Repeats on Bach cello suites and other "classical/baroque" music

Discussion in 'Orchestral Technique [DB]' started by Chris Fitzgerald, Oct 29, 2016.

  1. Chris Fitzgerald

    Chris Fitzgerald Student of Life Staff Member Administrator Gold Supporting Member

    Oct 19, 2000
    Louisville, KY
    I've always been fascinated with conventions regarding repeats in performance practice. As stated in This sample from an article by Hugh MacDonald, a careful listener would be hard pressed not to notice that some repeats typically get taken, while others do not. Sometimes there seems to be a "rule" in place, while other times it seems like dealer's choice.

    My current interest in this topic relates to the cello suites, since I am preparing a pizzicato edition of the first suite (for jazz bassists looking to improve their technique, phrasing, and intonation) and recording the movements as part of an ongoing video technique series. I am finding that in the context that I am using them, there doesn't seem to be a whole lot of point to taking the repeats as an absolute principle.

    When listening to recordings of the suites, the only reason I sometimes like them is that I get to enjoy listening to the movement for longer before the track is over, but I don't feel the need to hear each section twice... I think i would rather just replay the recording if that were what I was after. I would be curious to hear the thoughts of some of the classical/orchestral bassists on the forum about this matter. Thoughts?
  2. Personally, when it comes to Bach, I'd listen to repeats all day long. As you note, however, for situations like auditions or instruction, repeats are redundant.

    I'm not aware of any conventions or rules, other than trying to facilitate what the music is trying to express. In a lot of cases, dropping a repeat doesn't seem to do any musical disservice. And in some instances, a repeat, IMHO, can water down the impact of a powerful musical statement. At worst, repeats can dull an audience, but a good musician will prevent that from happening.

    Take the first movement of the Eccles Sonata as an example. You have the A section with its melancholy statement, typically repeated with a contrasting dynamic. Then, in the B section, you get the modulation to relative major; the sun comes out, and it comes to a very satisfying, musical conclusion. I think repeating that second section can be somewhat of a buzz kill. (Although if a player adds some really interesting improvisation or ornamentation on a repeat, I'm game to hear it a second time.)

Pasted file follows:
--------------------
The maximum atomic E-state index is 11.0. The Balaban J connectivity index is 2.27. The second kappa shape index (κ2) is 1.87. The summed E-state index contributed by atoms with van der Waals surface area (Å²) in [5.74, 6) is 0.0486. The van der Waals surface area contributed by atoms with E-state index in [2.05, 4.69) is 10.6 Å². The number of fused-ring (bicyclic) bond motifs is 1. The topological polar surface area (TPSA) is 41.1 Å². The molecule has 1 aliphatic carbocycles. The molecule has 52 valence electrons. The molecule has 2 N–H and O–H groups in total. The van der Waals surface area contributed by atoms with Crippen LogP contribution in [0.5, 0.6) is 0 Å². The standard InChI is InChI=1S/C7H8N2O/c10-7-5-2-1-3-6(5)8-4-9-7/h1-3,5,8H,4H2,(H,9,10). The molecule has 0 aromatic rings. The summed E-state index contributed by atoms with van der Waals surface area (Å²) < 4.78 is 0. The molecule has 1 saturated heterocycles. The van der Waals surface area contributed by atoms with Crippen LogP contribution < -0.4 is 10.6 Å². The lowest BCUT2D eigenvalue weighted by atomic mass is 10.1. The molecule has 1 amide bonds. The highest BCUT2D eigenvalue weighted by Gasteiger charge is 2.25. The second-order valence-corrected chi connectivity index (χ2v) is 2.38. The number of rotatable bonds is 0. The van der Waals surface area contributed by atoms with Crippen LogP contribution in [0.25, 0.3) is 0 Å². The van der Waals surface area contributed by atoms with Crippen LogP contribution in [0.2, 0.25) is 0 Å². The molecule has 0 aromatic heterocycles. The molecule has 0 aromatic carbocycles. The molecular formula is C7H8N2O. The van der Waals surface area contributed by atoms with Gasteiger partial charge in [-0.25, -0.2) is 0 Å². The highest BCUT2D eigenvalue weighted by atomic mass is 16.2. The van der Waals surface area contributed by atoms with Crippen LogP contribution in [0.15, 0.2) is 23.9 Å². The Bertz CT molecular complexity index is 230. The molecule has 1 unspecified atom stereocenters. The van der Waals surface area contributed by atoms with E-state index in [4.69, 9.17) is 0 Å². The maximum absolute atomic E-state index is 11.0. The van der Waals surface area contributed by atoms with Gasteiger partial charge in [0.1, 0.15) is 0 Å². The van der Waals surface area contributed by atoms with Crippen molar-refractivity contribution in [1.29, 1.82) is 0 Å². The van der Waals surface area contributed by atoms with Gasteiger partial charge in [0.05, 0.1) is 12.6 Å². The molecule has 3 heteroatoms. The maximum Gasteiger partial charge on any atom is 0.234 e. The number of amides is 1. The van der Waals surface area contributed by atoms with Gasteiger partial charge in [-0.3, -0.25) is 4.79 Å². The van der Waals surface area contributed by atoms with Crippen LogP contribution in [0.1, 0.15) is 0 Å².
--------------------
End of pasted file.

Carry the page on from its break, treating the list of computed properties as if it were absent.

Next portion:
Kind of a half-baked response, but that's my thought. ;-)
    coldtrain and Chris Fitzgerald like this.
  3. thehindteet


    Jan 15, 2013
    I wondered if the repeats might be for the benefit of the dancers in pieces like the bourrées. Some of them would be pretty short otherwise so I suppose it's like a modern bandleader adding choruses when its clear from the dancing that the tune is going over well.
  4. Les Fret

    Les Fret

    Sep 9, 2009
    On most professional classical recordings of the Bach suites or partitas they play all the repeats. They might do different phrasings or dynamics the second time to keep it interesting. But I agree with you that the repeat of the second part of the pieces is superfluous (to me) most of the time unless you do something different on the repeat.
  5. Chris Fitzgerald

    Chris Fitzgerald Student of Life Staff Member Administrator Gold Supporting Member

    Oct 19, 2000
    Louisville, KY
    I was practicing the first suite the other day while thinking about this. The movements with shorter phrases - like the allemande and minuet - feel like they lose something when the repeats are omitted. The movements with more substance seem to stand better without the repeats without feeling odd.

    There's a nice article by Tim Janof Here that addresses some of the issues that I have struggled with over the years with regard to the suites.

    On repeats:

    The issue of whether to play all repeats is a perennial controversy. The safe and more pious answer is to do all repeats, since that's what Bach wrote, and it preserves the symmetry of the binary form of the dances.